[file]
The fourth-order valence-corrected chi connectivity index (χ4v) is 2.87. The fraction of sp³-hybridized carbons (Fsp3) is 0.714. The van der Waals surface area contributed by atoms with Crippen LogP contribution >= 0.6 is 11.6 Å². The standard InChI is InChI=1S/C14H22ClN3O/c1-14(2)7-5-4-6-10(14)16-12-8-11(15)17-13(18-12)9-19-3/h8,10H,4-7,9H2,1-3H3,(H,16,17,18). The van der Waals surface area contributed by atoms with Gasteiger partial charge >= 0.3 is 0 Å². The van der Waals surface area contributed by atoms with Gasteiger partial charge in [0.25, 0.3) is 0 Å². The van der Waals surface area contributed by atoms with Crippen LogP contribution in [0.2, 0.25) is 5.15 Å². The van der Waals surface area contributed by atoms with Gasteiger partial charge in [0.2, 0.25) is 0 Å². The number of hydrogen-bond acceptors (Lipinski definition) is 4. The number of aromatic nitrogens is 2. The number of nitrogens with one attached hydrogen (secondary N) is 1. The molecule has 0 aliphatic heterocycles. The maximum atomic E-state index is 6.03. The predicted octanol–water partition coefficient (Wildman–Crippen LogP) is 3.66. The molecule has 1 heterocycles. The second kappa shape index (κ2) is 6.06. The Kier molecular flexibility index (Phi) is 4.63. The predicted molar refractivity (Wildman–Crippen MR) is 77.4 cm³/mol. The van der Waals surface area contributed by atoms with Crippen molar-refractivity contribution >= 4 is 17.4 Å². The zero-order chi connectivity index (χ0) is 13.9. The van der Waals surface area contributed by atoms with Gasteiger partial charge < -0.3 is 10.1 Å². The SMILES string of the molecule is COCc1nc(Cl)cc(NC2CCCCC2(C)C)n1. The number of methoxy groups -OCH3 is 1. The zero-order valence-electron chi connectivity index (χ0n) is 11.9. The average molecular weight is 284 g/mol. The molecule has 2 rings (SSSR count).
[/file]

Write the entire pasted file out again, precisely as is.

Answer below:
The fourth-order valence-corrected chi connectivity index (χ4v) is 2.87. The fraction of sp³-hybridized carbons (Fsp3) is 0.714. The van der Waals surface area contributed by atoms with Crippen LogP contribution >= 0.6 is 11.6 Å². The standard InChI is InChI=1S/C14H22ClN3O/c1-14(2)7-5-4-6-10(14)16-12-8-11(15)17-13(18-12)9-19-3/h8,10H,4-7,9H2,1-3H3,(H,16,17,18). The van der Waals surface area contributed by atoms with Gasteiger partial charge >= 0.3 is 0 Å². The van der Waals surface area contributed by atoms with Gasteiger partial charge in [0.25, 0.3) is 0 Å². The van der Waals surface area contributed by atoms with Crippen LogP contribution in [0.2, 0.25) is 5.15 Å². The van der Waals surface area contributed by atoms with Gasteiger partial charge in [0.2, 0.25) is 0 Å². The number of hydrogen-bond acceptors (Lipinski definition) is 4. The number of aromatic nitrogens is 2. The number of nitrogens with one attached hydrogen (secondary N) is 1. The molecule has 0 aliphatic heterocycles. The maximum atomic E-state index is 6.03. The predicted octanol–water partition coefficient (Wildman–Crippen LogP) is 3.66. The molecule has 1 heterocycles. The second kappa shape index (κ2) is 6.06. The Kier molecular flexibility index (Phi) is 4.63. The predicted molar refractivity (Wildman–Crippen MR) is 77.4 cm³/mol. The van der Waals surface area contributed by atoms with Crippen molar-refractivity contribution >= 4 is 17.4 Å². The zero-order chi connectivity index (χ0) is 13.9. The van der Waals surface area contributed by atoms with Gasteiger partial charge < -0.3 is 10.1 Å². The SMILES string of the molecule is COCc1nc(Cl)cc(NC2CCCCC2(C)C)n1. The number of methoxy groups -OCH3 is 1. The zero-order valence-electron chi connectivity index (χ0n) is 11.9. The average molecular weight is 284 g/mol. The molecule has 2 rings (SSSR count).